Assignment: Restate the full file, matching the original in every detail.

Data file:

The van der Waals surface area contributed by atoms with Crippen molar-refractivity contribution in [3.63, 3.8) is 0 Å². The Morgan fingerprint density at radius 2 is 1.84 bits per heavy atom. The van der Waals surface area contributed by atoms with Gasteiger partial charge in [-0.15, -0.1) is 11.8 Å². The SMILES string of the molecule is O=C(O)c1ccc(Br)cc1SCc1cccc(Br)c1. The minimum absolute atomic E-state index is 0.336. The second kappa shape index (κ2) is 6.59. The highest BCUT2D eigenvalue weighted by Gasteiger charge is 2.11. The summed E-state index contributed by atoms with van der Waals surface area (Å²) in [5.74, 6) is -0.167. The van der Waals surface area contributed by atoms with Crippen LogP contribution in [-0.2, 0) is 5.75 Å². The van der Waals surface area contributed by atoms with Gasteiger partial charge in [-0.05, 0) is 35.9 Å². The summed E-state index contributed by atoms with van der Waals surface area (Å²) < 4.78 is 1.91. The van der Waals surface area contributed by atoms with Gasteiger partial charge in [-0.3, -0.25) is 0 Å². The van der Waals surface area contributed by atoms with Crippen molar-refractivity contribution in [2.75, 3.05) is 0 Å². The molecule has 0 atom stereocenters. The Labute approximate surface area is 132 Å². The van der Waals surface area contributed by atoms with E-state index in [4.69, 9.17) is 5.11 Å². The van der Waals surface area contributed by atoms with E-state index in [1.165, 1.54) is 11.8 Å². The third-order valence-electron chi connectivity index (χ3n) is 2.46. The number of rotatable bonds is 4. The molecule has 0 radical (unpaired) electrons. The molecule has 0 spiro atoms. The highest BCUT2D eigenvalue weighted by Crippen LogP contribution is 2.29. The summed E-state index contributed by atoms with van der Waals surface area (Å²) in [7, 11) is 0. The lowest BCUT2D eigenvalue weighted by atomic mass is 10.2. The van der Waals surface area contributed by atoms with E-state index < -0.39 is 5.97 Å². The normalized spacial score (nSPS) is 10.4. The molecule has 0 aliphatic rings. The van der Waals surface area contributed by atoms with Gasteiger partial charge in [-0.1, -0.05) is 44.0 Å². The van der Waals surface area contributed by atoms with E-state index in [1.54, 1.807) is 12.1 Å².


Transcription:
The van der Waals surface area contributed by atoms with Crippen molar-refractivity contribution in [3.63, 3.8) is 0 Å². The Morgan fingerprint density at radius 2 is 1.84 bits per heavy atom. The van der Waals surface area contributed by atoms with Gasteiger partial charge in [-0.15, -0.1) is 11.8 Å². The SMILES string of the molecule is O=C(O)c1ccc(Br)cc1SCc1cccc(Br)c1. The minimum absolute atomic E-state index is 0.336. The second kappa shape index (κ2) is 6.59. The highest BCUT2D eigenvalue weighted by Gasteiger charge is 2.11. The summed E-state index contributed by atoms with van der Waals surface area (Å²) in [5.74, 6) is -0.167. The van der Waals surface area contributed by atoms with Crippen LogP contribution in [-0.2, 0) is 5.75 Å². The van der Waals surface area contributed by atoms with Gasteiger partial charge in [-0.05, 0) is 35.9 Å². The summed E-state index contributed by atoms with van der Waals surface area (Å²) < 4.78 is 1.91. The van der Waals surface area contributed by atoms with Gasteiger partial charge in [-0.3, -0.25) is 0 Å². The van der Waals surface area contributed by atoms with Crippen molar-refractivity contribution in [2.75, 3.05) is 0 Å². The molecule has 0 atom stereocenters. The Labute approximate surface area is 132 Å². The van der Waals surface area contributed by atoms with E-state index in [4.69, 9.17) is 5.11 Å². The van der Waals surface area contributed by atoms with E-state index in [1.165, 1.54) is 11.8 Å². The third-order valence-electron chi connectivity index (χ3n) is 2.46. The number of rotatable bonds is 4. The molecule has 0 radical (unpaired) electrons. The molecule has 0 spiro atoms. The highest BCUT2D eigenvalue weighted by Crippen LogP contribution is 2.29. The summed E-state index contributed by atoms with van der Waals surface area (Å²) in [7, 11) is 0. The lowest BCUT2D eigenvalue weighted by atomic mass is 10.2. The van der Waals surface area contributed by atoms with E-state index < -0.39 is 5.97 Å². The normalized spacial score (nSPS) is 10.4. The molecule has 0 aliphatic rings. The van der Waals surface area contributed by atoms with Gasteiger partial charge in [-0.1, -0.05) is 44.0 Å². The van der Waals surface area contributed by atoms with E-state index in [1.54, 1.807) is 12.1 Å².